Patti Ann says: I have a growing concern for the education of our four children. Our two oldest are in the middle grades of a parochial school in the Philadelphia suburbs. Both Tom and I grew up in Philly and went to Catholic school. We strongly hold our faith and see the Catholic schools as the best way for our children to learn about their faith; yet, things have changed.
When we were young, our parish was the center of our community, both spiritually and socially. Today, the parish in which we live has undergone a lot of social change.
Most importantly, it costs us over $3,000 a year per child for tuition. With high school looming in a few years, and the expectation to to pay over $8,000 for Catholic high school, I do not know how we will manage financially to have all four children in Catholic education.
We are seriously thinking of moving into a better school district and sending our children to public school. We simply cannot afford Catholic education. Tom and I are dedicated to our faith. We live what we believe, and are good role models for our children.
Before our twins enter school next year, and before high school is at our door, I want to make that move to enable our kids to have a great education as well as to continue to practicing our faith with two parents who have introduced their kids to Jesus and work and pray together daily.
Tom says: Patti Ann and I have always been steady in our faith, going to Mass and contributing to the church. When we were young, we identified ourselves by the parish to which we belonged. Our faith was ingrained in us by our parents and our parish.
I, too, am concerned by the expense of Catholic education. I think that it will be very difficult to pull off sending our kids to Catholic school. It will not be easy, but if I take some overtime or get a second job and Patti Ann continues to work more hours, we should be able to stretch the dollar to pay for a good, Catholic education.
What do they do?
Couples who face the desire to impart their Catholic beliefs, do so first and foremost in the home, modeling Christ and teaching Christian values. Both Tom and Patti Ann appear to be informed, active Catholics who do meet that criteria.
The daily introduction to Catholicism in a parochial grade school or a Catholic high school certainly introduces our children to people who share Christian values and are dedicated to further sharing the faith. Catholic school attendance also supports members of the Catholic community who are vested in working together to not only provide an excellent scholastic education but also to promote activities that allow Catholicism to permeate our lives.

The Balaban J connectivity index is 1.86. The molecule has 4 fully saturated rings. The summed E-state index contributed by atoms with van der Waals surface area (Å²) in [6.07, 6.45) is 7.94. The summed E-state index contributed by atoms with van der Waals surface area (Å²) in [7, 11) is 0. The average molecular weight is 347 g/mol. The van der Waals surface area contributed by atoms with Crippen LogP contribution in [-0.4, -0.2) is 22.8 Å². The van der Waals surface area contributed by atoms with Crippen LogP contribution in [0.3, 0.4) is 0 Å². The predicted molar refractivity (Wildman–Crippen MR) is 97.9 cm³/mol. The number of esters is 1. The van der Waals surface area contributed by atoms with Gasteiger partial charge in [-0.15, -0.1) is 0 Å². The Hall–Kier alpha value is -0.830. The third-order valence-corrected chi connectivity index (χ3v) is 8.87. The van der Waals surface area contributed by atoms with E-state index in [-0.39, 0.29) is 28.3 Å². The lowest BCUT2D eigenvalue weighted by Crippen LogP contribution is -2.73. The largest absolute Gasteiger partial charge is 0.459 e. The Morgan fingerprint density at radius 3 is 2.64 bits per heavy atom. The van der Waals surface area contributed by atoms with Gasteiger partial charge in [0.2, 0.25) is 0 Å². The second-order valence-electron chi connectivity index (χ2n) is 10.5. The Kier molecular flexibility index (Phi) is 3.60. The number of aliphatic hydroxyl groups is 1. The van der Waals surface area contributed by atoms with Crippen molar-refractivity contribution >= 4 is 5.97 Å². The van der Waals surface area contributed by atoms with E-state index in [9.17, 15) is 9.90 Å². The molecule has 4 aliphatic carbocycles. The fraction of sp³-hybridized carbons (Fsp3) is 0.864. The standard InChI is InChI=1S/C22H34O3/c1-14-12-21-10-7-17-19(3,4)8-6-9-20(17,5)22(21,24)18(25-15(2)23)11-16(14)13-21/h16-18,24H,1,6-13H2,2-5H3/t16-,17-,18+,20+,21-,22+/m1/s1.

Tom and Patti Ann, like most couples, need to evaluate what a move would mean to their family. Do they have the finances to move? Will the new area be near their work? How about family connections and their geographic location? What is the connection with adult siblings and grandparents and how would this move impact those connections? How would the children feel about leaving their friends and going elsewhere to live and to attend school?
Tom and Patti Ann need to sit down and discuss their finances and compare staying and paying, versus moving and changing schools. They need to consider all the particulars of moving and how that will impact their family versus staying and paying for the Catholic education they seek for their children.
Perhaps they can meet with the Catholic school educators to determine if any scholarship or grant money is available through the school, the diocese or other groups (Knights of Columbus, alumni associations, other philanthropic organizations) helping to sponsor Catholic education.
A move might not greatly impact the children if they go to a parish with a strong PREP program.
Tom and Patti Ann need to meet first with each other and then meet with the children to discover what all of them think about this move. Prayer for insight on this is paramount.
No one can provide a direct “yes” or “no” answer to this question of whether to move or not to move. Only this couple can decide, after prayer and much discussion, what will meet the needs for their children and their family’s future.
“Know that the Lord works wonders for the faithful; the Lord hears when I call out” (Ps. 4:4).
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I am a member of my parish’s Finance Council (Corpus Christi, in Lansdale, PA). We have discussed this exact question many times, in the context of considering tuition increases due to overwhelming cost increases, especially for snow removal, and pension expense. Our Pastor has always said that families in the questioner’s situation should speak to him privately, for him to assess what can be done to help. I am not privy to those conversations, but believe that he has made adjustments to help families keep their children in the parish school, especially in cases of job loss. Unfortunately, some families equate need with “what is left after vacations, dining out, etc.” – i.e., need is often in the eye of the beholder. From personal experience, I would also point out that often the public school alternative combined with REC (called PREP or CCD in some parishes) provides a better education, especially in the sciences, and for children with disabilities. (My son was unable to attend our parish school due to a disability, but that was perhaps the best thing that happened to him because of the strength of our district’s autism program.) I suggest that the family also try to network with other families with children in public school for information about the programs available, and how well the religious program works.